1 19 21 35 46 71 73
99 117 137
141
161
180 203 205 229 239 251 257 261
For Marion
who has listened to more of my sermons than anyone else, just as her father predicted. She has patiently advised, rebuked and encouraged me along the way and amazes me by not tiring of hear-ing my voice. I am a better preacher for her wisdom andcccooouuunnncscieelll.I am a better person because of her love and friendship.
Preface
Eîgt years on sînceFîndîng he Po was publîsed în 2004, I am as convînced as ever o te împortance o an understandîng o narratîve and pot deveopment or Crîstîan preacers. Sînce 2007 I ave been part o te team at Spurgeon’s Coege în London were we traîn men and women or Crîstîan mînîstry. One o te specîa deîgts o tîs roe îs seeîng tose în te eary days o teîr preacîng mînîstry begîn to experîment wît te dynamîcs o preacîng în a narratîve stye. To wîtness tem deveopîng skîs tat enabe God’s Word come aîve în new ways wît res îe and texture îs amazîng. Wîe amost a o te text o te book remaîns te same as wen ît was irst pubîsed, Capter 12 wîc expores pubîsed and onîne resources as been torougy revîsed and updated. Recent years în te UK ave seen a renaîssance o înterest în om-îetîcs wît an accompanyîng surge în conerences and pubîsed books and artîces. In te USA, te îg eve o commîtment to preacîng as been maîntaîned across te board. hîs lourîsîng o omîetîca relectîon îs represented în te books, websîtes and organîsatîons tat are îdentîied în tîs capter. Wîe narratîve preacîng îs not te ‘be a and end a’ o preacîng, ît gîves a preacer anoter optîon to consîder as tey prepare to deîver God’s Word, wîe an understandîng o narra-tîve and pot as te potentîa to enance every sermon, weter rom te teîng o a persona anecdote, or te înterpretatîon o te bîbîca narratîve îtse. Roger Standing London, Easter 2012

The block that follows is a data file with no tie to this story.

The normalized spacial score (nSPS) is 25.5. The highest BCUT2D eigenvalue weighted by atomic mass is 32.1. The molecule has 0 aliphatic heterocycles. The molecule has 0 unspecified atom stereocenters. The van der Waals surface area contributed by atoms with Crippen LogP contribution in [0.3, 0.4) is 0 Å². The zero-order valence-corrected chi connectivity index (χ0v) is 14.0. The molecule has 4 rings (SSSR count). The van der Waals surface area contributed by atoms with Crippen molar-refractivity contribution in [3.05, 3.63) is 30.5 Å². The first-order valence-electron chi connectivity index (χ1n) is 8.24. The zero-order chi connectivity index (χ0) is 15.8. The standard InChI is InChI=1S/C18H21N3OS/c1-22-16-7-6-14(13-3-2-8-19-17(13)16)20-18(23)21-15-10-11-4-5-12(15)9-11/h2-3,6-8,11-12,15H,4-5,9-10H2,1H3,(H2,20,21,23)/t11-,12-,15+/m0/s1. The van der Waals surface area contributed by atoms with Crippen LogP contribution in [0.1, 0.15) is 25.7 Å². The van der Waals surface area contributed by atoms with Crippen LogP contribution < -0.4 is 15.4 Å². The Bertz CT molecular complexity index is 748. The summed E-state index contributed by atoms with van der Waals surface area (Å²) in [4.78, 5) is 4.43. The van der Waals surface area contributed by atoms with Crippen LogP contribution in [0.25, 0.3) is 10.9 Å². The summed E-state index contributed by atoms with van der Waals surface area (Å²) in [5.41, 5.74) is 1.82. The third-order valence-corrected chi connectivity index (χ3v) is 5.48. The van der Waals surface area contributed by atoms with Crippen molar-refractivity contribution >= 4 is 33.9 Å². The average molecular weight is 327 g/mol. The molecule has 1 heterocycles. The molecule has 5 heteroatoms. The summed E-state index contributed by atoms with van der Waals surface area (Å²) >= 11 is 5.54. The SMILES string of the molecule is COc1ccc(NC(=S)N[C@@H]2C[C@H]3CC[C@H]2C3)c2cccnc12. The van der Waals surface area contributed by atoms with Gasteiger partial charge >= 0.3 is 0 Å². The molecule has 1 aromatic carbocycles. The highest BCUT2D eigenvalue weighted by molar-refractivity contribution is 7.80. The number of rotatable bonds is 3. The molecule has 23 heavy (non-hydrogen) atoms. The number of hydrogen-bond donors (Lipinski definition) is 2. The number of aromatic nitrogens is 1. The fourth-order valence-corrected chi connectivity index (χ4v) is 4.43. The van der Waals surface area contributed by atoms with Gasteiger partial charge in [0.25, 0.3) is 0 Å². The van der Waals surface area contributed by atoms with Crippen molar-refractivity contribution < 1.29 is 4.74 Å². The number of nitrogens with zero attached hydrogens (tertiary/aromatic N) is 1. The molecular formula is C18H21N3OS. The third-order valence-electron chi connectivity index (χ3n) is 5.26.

Introduction
I will always remember my first preaching engagement. I was sixteen years old. I had become a Christian the year before and was beginning to experience God’s call to Chris-tian service. I was passionate about my new found faith and wanted to share it at every possible opportunity. My minis-ter, a godly man, presented with a teenager experiencing ‘God’s call’, guided me towards preaching as a way to prepare for what lay ahead. So I found myself on a Sunday afternoon in January in one of Norfolk’s large number of small rural chapels. Almost all of the twenty members were there. Sitting among the congregation were three accom-plished lay preachers who looked on encouragingly. These were older men of spiritual stature and reputation. I had thought about what I was going to say and had prayed that God would give me the words. Confidently I climbed the pulpit steps. Seven minutes later I was on my way back down. I had given my opening illustration and said a few words before almost drying up. I therefore repeated the illustration, retold the Bible story from the pas-sage in Acts that I was using and then brought the sermon to a close. It had not gone well. I felt embarrassed. I wanted tthaetctheapcehlapleoloflrotoortoopeonpeunpuapnadnsdwsawllaollwowmem.e.TTheewwîsisee senior preacher who was acting as my guide said sagely,
2
Finding the Plot
‘Son, if you’d gone up those steps like you came down; you’d have come down like you went up!’ I learned some important lessons that Sunday afternoon and there was a swift realisation that being the best that I could be entailed rather more than I had anticipated. Preaching the gospel of Jesus Christ was not merely stand-ing up to share a few insights that had come through reading Scripture and prayerful reflection. It was an alto-gether more serious and demanding enterprise. Over twenty-five years later I remain passionate about communicating the gospel. The preaching task remains a demanding one. Demanding, not only for the spiritual disci-plines that it requires, but also because of the contemporary context in which it must be exercised. In popular culture there have for a long time been two ste-reotypical views of preachers and their sermons. For a start, whether it is Homer Simpson falling asleep during the Rev Lovejoy’s sermons in Springfield, or Alec Guinness’ portrayal of mind-numbingly dull Canon d’Ascoyne in the 1949 Ealing Comedy,Kind Hearts and Coronets, the message is still the same, sermons are boring. At the other end of the scale are preachers who are full of life and emotional intensity, orators who know how to work a crowd and increase the size of the offering. Typified by Burt Lancaster as Elmer Gantry in the classic 1960 movie of the same name and Steve Martin playing revivalist Jonas Nightingale inLeap of Faith, these preachers are clearly on the make and are only in it for what they can get. Unfortunately, both of these stereotypes are sometimes true. Boring sermons are far from infrequent and the media are always keen to highlight the moral failure of a Jim Bakker or Jimmy Swaggart. Such dim views of preaching are further heightened by the ‘don’t preach at me’ philosophy of contemporary cul-ture. This jibe expresses the popular distaste with moralising of any kind. The practice of preaching is typified